Review: Demon Knights #1

Written by Paul Cornell, Art by Diogenes Neves and Oclair Albert, Cover by Tony S. Daniel

Solicitation Info (from Previews): Set in the Dark Ages of the DC Universe, a barbarian horde is massing to crush civilization. It’s fallen to Madame Xanadu and Jason Blood, the man with a monster inside him, to stand in their way – though the demon Etrigan has no interest in protecting anyone or anything other than himself! It’ll take more than their own power to stop an army fueled by bloodlust and dark sorcery, and some very surprising heroes – and villains – will have no choice but to join the fray!

Bias: I’m a fan of fantasy books, but somehow, it rarely translates to comic books, for some reason (for me, anyway – I know there are a lot of people who disagree with me). So I wasn’t sure if this would be of interest to me – especially with what I said about Deathstroke (namely, some characters – in this case, Etrigan – should be villains, and it doesn’t look like he’ll be that in this book…) Still, there have been a few books that have hinted that the events of Demon Knights paves the way for what the DCnU is in the present. So this could be interesting…

What I liked: This was exactly why I don’t like fantasy comics, in reverse (meaning that I enjoyed the comic very much!) The tropes are different, and this was treated not as a comic book, but as a fantasy story. A prominent DC villain shows up within its pages, and the reaction to that character pretty much summed up the difference to me. (I’ll discuss this more in the comments for spoiler reasons.) The dialogue had a heroic, Shakespearean quality (not literally Shakespearean – it wasn’t done in iambic pentameter – but there was a quality to it. The very first line of the comic was “The beasts have broken us! The castle has fallen! Flee, you innocents unprotected! Flee while we die!” See what I mean?)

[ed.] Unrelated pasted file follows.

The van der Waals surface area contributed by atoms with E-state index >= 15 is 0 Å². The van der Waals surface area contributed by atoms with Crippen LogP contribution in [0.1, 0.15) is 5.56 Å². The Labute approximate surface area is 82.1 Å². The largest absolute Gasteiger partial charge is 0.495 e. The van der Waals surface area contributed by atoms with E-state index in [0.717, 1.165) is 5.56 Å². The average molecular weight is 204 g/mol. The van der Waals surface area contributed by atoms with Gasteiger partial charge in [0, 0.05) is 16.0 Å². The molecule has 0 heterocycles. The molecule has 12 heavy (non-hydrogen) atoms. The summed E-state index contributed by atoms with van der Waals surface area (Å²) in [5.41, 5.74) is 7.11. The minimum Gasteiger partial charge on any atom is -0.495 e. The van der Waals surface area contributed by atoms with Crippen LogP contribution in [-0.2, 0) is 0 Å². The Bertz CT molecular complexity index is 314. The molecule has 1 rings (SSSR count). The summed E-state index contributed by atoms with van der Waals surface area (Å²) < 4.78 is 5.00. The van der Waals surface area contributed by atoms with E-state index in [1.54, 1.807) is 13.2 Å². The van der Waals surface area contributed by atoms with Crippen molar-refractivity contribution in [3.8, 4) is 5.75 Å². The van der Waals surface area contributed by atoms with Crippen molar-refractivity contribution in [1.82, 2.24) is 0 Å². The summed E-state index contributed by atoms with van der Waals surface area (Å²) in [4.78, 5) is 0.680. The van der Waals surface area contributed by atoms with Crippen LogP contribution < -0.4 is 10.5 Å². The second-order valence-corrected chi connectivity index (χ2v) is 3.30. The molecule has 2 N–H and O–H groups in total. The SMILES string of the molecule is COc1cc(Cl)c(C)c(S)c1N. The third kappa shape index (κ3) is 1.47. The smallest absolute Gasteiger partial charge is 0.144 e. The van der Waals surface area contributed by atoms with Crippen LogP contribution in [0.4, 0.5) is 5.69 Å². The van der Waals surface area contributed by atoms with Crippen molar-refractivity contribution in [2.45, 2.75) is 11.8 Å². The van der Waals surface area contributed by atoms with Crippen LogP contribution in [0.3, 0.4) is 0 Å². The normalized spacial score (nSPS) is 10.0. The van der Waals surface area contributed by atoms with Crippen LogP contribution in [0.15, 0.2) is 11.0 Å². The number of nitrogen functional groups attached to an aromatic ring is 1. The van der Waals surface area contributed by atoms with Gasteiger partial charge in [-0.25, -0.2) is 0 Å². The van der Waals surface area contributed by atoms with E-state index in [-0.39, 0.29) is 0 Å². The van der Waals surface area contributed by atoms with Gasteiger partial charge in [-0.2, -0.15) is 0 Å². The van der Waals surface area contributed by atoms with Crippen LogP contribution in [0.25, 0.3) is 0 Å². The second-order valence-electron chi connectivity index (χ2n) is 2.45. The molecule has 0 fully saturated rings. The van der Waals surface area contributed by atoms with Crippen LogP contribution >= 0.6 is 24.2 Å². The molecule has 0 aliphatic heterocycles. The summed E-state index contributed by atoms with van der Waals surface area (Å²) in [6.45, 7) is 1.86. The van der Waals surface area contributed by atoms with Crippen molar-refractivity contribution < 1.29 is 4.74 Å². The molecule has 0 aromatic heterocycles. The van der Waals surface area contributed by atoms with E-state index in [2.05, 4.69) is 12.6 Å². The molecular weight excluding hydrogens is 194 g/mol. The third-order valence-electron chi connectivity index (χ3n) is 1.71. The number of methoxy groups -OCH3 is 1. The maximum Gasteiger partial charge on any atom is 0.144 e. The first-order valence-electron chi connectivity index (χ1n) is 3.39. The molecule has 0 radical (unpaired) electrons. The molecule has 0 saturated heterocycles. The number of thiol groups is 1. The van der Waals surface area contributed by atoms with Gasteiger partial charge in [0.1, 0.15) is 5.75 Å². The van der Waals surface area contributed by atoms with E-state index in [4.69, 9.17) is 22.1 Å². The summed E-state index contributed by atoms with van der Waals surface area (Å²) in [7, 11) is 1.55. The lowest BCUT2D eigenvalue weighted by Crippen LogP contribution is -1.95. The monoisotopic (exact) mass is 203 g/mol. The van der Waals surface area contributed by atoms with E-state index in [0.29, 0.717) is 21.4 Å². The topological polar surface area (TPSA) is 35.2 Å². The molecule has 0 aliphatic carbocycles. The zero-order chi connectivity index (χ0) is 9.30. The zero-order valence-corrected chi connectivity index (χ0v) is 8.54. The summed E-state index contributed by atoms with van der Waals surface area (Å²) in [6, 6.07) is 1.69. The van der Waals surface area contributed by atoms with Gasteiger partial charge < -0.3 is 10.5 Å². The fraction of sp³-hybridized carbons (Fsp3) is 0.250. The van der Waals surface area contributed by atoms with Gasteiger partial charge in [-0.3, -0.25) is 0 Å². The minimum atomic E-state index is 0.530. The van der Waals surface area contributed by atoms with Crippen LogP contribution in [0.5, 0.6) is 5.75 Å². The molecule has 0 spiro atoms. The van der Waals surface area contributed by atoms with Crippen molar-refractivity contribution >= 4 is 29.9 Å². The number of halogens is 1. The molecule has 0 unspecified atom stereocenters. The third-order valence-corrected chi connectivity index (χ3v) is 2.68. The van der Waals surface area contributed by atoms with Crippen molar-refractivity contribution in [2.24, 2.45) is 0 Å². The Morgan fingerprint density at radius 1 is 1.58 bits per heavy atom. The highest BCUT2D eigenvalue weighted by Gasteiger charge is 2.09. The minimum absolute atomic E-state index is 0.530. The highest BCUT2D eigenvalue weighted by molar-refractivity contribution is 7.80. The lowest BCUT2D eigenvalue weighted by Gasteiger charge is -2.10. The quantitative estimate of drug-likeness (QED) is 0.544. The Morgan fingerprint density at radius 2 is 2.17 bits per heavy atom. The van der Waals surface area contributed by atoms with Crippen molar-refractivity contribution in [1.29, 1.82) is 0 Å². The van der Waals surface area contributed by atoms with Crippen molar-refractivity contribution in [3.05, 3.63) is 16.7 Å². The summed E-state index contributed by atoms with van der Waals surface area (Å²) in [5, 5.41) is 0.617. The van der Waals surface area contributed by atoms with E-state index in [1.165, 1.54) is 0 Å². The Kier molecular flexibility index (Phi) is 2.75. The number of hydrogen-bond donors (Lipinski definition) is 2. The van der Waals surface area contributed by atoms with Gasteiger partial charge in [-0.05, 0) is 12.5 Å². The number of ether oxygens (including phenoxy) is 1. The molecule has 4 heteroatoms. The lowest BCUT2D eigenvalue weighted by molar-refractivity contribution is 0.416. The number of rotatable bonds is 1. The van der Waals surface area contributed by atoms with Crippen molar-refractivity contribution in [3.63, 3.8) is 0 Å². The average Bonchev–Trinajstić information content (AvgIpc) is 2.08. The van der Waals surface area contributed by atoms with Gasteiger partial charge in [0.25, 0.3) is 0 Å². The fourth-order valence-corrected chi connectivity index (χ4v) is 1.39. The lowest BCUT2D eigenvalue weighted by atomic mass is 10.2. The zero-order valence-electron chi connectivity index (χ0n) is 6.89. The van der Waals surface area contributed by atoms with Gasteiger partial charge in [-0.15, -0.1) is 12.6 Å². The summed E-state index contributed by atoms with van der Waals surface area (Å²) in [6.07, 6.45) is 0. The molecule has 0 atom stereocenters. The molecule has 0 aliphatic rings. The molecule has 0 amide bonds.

What I disliked: Yet as much as I liked the dialogue, there was one thing missing: Etrigan didn’t rhyme. I was very sad to see this characteristic of the Demon wasn’t incorporated, especially given how little he talked during the comic. The initial page was a bit misleading as well. It states that the intro takes place “Four centuries ago.” Seemed very odd at the time, but I went with it. Later, though, it updated the timetable to “Now. The Dark Ages.” So that was four centuries before the “now” of the comic, not the now of the reader.

Verdict: Even Etrigan’s failure to rhyme isn’t enough to stop me from collecting this title. I think I’ll very much enjoy this one.

As always, SPOILERS in comments, including my favorite scene, thoughts on what happened, and questions about what’s to come.

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One response to “Review: Demon Knights #1

  1. My favorite scene was when Jason Blood and Madame Xanadu see Vandal Savage, a major villain in the DC Universe in modern times. Yet instead of fighting him, they go into the tavern and have a drink together. This was a far more fitting situation for a fantasy story, and it was at this point in the story that I realized I was going to like this comic. (I mean, the rest of the group meet up in the tavern as well – how much more appropriate to fantasy is that? A tavern!)

    My favorite line was Etrigan’s reaction to Merlin’s dilemma of what to do with the Demon. “Now you’ve decided that capturing an unwilling demon wasn’t the best castle defense strategy?! How about you just free me? Then I could, I don’t know, establish a library system, or invent the printing press? I really am full of love for humans at this point.” The sarcasm was positively delightful.

    One great benefit to having this title set in the Dark Ages was the costumes. I’ve never liked Etrigan’s outfit in the regular DCU. He doesn’t look fearsome in the slightest. Yet in armor, he certainly does look foreboding. Definitely an improvement!

    I absolutely loved that Madame Xanadu seems to be playing both Jason Blood and Etrigan, making each think they are the reason she’s with them. (And her kiss with Etrigan causing her to breath out smoke was a nice touch.) This is a manipulative woman, and they certainly aren’t downplaying her abilities in that area.

    Oh, and the mysterious, hooded figure is even in this title, hidden in the middle of page 8 in the midst of the questing queen’s horde (next to the fat guy with the moustache and eye patch).

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